When Panasonic announced last month it would be bringing Blu-ray recorders with built-in freesat to the UK, we were over the moon -- finally, we could cram all our set-top box needs into one handly little device. But it's not all good news -- as we said at the time, these recorders are far from a bargain, starting at a breathtaking £900.

However you feel about the features and cost, we're happy to announce they're finally starting to arrive -- and we've got a look at the DMR-BS750, which features a 250GB hard drive, twin freesat tuners and a bunch of other awesome stuff. Its brother the BS850 bumps the memory up to 500GB, but is otherwise identical.

Although this isn't the first time we've seen the machine, it's the first time we've been able to get our grubby paws over it. We have to say, for a machine that does so much, it has an impressively small footprint. If we didn't know it was a Blu-ray freesat recorder -- and if it wasn't festooned with stickers proclaiming its abilities -- we might just assume it was a normal Blu-ray player.

The DMR-BS750 costs around £900, but despite the high price tag we're very excited about testing this funky little machine -- expect a full review of its skills soon. In the meantime, have a look at it in detail with our technoporn hands-on photo gallery.

Blu-ray media is still reasonably expensive, but for backing up HD material it's the only really practical storage medium.
SD cards offer a good way of getting video in and out of the DMR-BS750. You can use the built-in card reader to look at photos or listen to music. You can also copy video to cards from the hard disk, as long as they don't have any copy protection (HD is always protected).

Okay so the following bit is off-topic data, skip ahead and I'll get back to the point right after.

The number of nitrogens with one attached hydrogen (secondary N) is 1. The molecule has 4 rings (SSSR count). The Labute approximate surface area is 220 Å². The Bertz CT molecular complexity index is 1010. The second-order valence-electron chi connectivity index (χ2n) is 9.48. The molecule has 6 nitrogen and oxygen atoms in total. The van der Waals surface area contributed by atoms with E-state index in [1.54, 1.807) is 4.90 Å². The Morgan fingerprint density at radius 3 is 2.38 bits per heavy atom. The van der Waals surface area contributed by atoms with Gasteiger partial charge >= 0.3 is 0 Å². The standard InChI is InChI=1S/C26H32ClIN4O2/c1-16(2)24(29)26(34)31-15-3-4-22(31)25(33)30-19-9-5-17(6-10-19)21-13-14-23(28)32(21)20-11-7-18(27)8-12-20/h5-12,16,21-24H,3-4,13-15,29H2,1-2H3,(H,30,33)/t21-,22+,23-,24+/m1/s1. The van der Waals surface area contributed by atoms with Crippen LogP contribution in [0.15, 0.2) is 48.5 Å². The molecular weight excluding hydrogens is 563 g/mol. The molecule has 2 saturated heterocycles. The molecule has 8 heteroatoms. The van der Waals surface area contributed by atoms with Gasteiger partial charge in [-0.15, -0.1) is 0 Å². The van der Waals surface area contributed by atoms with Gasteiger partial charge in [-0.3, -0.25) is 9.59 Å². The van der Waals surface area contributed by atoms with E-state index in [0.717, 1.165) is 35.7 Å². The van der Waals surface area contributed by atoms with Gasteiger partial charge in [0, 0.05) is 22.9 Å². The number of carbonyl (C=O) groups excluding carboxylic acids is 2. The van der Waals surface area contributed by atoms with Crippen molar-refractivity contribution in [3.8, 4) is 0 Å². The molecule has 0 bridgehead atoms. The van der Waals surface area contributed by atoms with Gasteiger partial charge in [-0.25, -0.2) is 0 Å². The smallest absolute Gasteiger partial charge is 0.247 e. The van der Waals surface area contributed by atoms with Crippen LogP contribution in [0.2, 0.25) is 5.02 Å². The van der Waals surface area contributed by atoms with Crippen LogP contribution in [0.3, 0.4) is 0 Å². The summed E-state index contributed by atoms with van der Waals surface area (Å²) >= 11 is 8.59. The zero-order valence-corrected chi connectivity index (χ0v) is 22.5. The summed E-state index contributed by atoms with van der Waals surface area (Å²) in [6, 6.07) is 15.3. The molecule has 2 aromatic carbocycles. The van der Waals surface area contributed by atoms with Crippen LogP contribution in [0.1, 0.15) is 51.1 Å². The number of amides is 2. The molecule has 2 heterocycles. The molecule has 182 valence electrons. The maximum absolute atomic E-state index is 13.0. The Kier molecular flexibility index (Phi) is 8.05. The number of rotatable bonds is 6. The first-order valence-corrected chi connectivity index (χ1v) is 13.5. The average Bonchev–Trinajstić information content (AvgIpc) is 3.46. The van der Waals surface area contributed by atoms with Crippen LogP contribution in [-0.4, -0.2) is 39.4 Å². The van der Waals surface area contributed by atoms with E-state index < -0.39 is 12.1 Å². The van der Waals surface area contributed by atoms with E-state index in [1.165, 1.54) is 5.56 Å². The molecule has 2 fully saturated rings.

The box is festooned with all sorts of logos explaining what the 750 can do...
...and some dire warnings about what you should be wary of.
Logo festoonment continues on to the machine itself, with the usual Blu-ray graphic and Panasonic's own Diga (pronounced 'digger') logo present too.
We like the styling of the DMR-BS750 and we can hardly believe all the built-in functionality it offers -- albeit at a hefty price.
Panasonic remote controls are much of a muchness. That's not to say we don't like them though.
Scart, component video RCA jacks and the usual S-Video and composite inputs and outputs are all present and correct. Plus there's both optical and coaxial digital audio jacks.
Twin tuners mean you'll need twin LNBs free on your satellite dish. If you have Sky+ already and you're switching to freesat, you'll be fine, as will people paying £80 for a freesat install. If you've only got one LNB input, which is common with communal satellite dishes, you'll be stuck watching and recording one thing at a time. Still, you can always enjoy one of those recordings you've made -- or a Blu-ray movie.
HDMI is included, of course. Ethernet is provided to facilitate both BD-Live functionality and, hopefully, iPlayer when it comes to freesat at some point this year.
Oh noes -- lasers!
A chunky fan will ensure you don't blow up your expensive new toy with excess heat (or lasers). Thank goodness.
Additional AV inputs are provided on the front of the machine...
...along with DV, USB and SD card facilities. You also get some basic controls.
There you have it. The Panasonic DMR-BS750 in all its glory. There will be a full review available very soon -- so stay tuned.
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